• Hurricane Hilary has caused over 1,000 flights to be canceled in the United States, with San Diego International Airport being the worst affected.
  • Southwest, the largest carrier in California, has canceled over 700 flights and issued a travel advisory to affected customers.
  • Major airlines have issued weather waivers for several airports in California, allowing passengers to rebook their flights for free.

Hundreds of flights in the United States have been canceled as Hurricane Hilary begins to make landfall. Over 750 flights were canceled Sunday as the Category 3 hurricane approaches the West Coast.

Hurricane Hilary forces cancellations and closures

Over 1,000 flights in, out, and within the United States have been canceled as California and Nevada brace themselves for Hurricane Hilary. The storm, expected to hit Southern California and parts of Nevada, has already wreaked havoc in Mexico.

Data from FlightAware shows the storm's impact on flight operations across the West Coast. The worst-affected airport is San Diego International Airport (SAN), with 37% of flights in or out canceled on Sunday. Los Cabos International Airport (SDJ) and Harry Reid International Airport (LAS) are following San Diego, both of which canceled over 20% of flights in or out on Sunday.

In a statement to the Los Angeles Times, Jonathan Heller, spokesman for San Diego International Airport, said, "We're just battening down the hatches."

View of planes lining up for takeoff the San Diego International Airport (SAN).
Photo: EQRoy/Shutterstock

Burbank Bob Hope International Airport (BUR) has canceled 58 flights in or out, while Phoenix Sky Harbor International Airport (PHX) canceled 11% of operations, amounting to 60 flights in and out. Those numbers are expected to spike as the worst of the storms batters the southwestern United States.

Southwest, the largest carrier in California, has canceled over 700 flights scheduled for Sunday and 190 flights for Monday. In a statement, the airline told USA TODAY,

"As California's largest carrier, we've made proactive adjustments to our flight schedule throughout the weekend and have communicated with affected customers, sharing details of our travel advisory that allows additional flexibility to self-serve rebooking on We will continue to share updates as the storm progresses, and we stand ready to assist and accommodate them during and following the storm."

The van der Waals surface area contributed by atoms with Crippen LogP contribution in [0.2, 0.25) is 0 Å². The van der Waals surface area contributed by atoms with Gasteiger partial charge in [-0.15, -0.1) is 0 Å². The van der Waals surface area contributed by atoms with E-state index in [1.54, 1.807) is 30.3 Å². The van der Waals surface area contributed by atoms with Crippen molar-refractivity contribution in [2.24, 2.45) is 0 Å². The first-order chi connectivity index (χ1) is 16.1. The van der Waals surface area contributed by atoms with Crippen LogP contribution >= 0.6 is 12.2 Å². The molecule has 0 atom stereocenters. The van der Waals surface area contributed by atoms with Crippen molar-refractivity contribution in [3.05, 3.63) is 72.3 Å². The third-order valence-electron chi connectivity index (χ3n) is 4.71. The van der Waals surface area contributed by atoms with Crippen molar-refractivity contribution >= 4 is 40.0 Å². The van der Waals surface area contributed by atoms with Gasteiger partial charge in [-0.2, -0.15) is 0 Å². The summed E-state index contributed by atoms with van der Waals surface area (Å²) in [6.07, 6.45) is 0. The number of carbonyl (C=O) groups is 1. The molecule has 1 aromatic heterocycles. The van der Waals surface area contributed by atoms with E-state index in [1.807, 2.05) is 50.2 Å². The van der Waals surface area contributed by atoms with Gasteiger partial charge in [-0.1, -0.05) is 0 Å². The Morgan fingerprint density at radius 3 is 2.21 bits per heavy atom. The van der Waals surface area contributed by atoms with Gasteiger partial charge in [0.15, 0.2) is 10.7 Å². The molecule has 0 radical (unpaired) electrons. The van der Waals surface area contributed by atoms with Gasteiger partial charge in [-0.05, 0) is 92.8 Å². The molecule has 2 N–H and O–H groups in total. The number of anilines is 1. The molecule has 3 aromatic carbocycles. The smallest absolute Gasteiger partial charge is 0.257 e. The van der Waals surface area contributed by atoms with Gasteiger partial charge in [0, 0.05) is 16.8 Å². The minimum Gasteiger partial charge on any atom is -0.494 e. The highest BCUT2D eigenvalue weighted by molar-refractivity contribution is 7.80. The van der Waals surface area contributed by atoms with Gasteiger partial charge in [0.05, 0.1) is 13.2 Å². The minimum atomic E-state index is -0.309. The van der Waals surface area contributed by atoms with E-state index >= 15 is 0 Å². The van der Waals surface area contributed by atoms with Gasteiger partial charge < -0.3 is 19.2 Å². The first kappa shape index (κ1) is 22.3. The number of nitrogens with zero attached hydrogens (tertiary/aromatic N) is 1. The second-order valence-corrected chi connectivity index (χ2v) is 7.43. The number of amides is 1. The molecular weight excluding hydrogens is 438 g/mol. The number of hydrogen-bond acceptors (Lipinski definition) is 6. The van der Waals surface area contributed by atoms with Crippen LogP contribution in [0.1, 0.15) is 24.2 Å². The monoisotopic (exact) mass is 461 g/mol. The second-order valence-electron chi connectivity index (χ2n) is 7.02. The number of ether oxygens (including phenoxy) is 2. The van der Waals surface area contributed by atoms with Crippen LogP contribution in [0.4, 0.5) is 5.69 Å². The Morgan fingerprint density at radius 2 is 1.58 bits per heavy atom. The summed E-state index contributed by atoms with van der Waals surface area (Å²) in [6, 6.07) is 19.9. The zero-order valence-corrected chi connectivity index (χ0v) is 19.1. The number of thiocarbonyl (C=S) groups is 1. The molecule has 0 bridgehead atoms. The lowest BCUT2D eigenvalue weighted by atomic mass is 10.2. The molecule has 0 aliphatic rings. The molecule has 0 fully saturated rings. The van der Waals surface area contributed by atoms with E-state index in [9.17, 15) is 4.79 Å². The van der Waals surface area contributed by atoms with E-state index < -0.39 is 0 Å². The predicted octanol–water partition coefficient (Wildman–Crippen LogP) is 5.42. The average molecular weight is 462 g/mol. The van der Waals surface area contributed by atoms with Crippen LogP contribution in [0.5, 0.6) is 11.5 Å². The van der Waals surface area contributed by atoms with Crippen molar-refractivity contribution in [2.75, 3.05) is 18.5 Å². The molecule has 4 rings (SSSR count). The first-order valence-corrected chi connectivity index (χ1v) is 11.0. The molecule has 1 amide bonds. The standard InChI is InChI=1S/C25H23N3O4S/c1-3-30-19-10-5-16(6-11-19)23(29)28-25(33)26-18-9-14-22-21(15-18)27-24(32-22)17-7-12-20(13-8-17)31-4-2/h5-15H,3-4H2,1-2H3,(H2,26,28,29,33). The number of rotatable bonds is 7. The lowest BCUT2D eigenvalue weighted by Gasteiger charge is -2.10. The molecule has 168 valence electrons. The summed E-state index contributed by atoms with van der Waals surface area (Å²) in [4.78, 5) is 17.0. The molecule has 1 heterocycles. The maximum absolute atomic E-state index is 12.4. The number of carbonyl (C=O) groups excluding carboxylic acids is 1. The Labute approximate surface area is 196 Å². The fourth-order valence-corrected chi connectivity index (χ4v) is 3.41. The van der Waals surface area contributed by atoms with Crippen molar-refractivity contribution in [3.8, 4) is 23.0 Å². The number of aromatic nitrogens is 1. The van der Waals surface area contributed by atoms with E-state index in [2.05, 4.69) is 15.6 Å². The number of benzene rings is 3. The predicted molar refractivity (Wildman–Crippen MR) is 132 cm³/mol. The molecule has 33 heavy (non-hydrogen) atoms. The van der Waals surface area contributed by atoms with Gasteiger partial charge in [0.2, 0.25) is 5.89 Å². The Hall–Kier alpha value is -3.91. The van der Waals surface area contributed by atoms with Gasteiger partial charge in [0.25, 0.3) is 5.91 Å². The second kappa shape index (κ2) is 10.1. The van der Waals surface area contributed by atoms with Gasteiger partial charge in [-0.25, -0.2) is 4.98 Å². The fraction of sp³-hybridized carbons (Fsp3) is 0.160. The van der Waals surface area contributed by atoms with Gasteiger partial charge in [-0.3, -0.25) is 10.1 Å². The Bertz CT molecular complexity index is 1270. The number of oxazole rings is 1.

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Airlines issue waivers

Aware of the potential disruptions caused by the hurricane and large passenger numbers, US airlines have decided to waive the typical rebooking fares to encourage flexible travelers to change their travel plans. Airlines have already issued weather waivers for passengers traveling through Los Cabos (SDJ), Harry Reid (LAS), Hollywood Burbank (BUR), Los Angeles (LAX), Long Beach (LGB), Ontario (ONT), San Diego (SAN), Santa Barbara (SBA), and John Wayne (SNA).

All major airlines have issued weather waivers for those airports for the next few days, with some going as late as August 28. Some airlines are more flexible than others, including American Airlines, Alaska Airlines, Delta Air Lines, United Airlines, Southwest Airlines, Frontier Airlines, and JetBlue. US Airlines last issued travel waivers in December due to severe winter weather.

Many United Airlines aircraft parked at Houston IAH airport.
Photo: CaseyMartin | Shutterstock

American Airlines, for instance, issued a travel alert, telling passengers traveling through several airports in California they could rebook their flights for free by August 21. On the other hand, Delta said it will waive the change fee difference for travelers who rebook their ticket on or before August 23.

United has said it will not charge passengers to change their flight and fly between August 17th and 28th. Southwest Airlines has warned that weather may result in flight disruption, and passengers can rebook their flight at no charge within 14 days of their original travel date.

Do you think the waivers will support airlines in facing potential disruptions due to bad weather? Let us know by clicking on the comment button below!

Sources: Los Angeles Times, USA TODAY